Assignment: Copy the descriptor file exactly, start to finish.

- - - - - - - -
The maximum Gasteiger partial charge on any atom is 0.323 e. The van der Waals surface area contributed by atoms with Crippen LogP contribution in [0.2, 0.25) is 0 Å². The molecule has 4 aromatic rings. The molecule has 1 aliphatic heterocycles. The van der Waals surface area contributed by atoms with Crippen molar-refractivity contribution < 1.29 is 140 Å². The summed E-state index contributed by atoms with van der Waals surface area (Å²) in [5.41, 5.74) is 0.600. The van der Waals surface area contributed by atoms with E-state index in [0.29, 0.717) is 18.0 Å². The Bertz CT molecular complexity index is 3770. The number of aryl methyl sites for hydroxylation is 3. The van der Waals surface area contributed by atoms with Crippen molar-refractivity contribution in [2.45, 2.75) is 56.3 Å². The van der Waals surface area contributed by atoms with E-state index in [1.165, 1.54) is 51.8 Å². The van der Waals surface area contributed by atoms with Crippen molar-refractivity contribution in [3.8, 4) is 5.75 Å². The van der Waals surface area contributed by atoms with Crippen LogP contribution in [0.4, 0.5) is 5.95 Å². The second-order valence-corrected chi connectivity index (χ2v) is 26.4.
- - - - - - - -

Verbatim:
The maximum Gasteiger partial charge on any atom is 0.323 e. The van der Waals surface area contributed by atoms with Crippen LogP contribution in [0.2, 0.25) is 0 Å². The molecule has 4 aromatic rings. The molecule has 1 aliphatic heterocycles. The van der Waals surface area contributed by atoms with Crippen molar-refractivity contribution < 1.29 is 140 Å². The summed E-state index contributed by atoms with van der Waals surface area (Å²) in [5.41, 5.74) is 0.600. The van der Waals surface area contributed by atoms with E-state index in [0.29, 0.717) is 18.0 Å². The Bertz CT molecular complexity index is 3770. The number of aryl methyl sites for hydroxylation is 3. The van der Waals surface area contributed by atoms with Crippen molar-refractivity contribution in [2.45, 2.75) is 56.3 Å². The van der Waals surface area contributed by atoms with E-state index in [1.165, 1.54) is 51.8 Å². The van der Waals surface area contributed by atoms with Crippen molar-refractivity contribution in [3.8, 4) is 5.75 Å². The van der Waals surface area contributed by atoms with Crippen LogP contribution in [0.4, 0.5) is 5.95 Å². The second-order valence-corrected chi connectivity index (χ2v) is 26.4.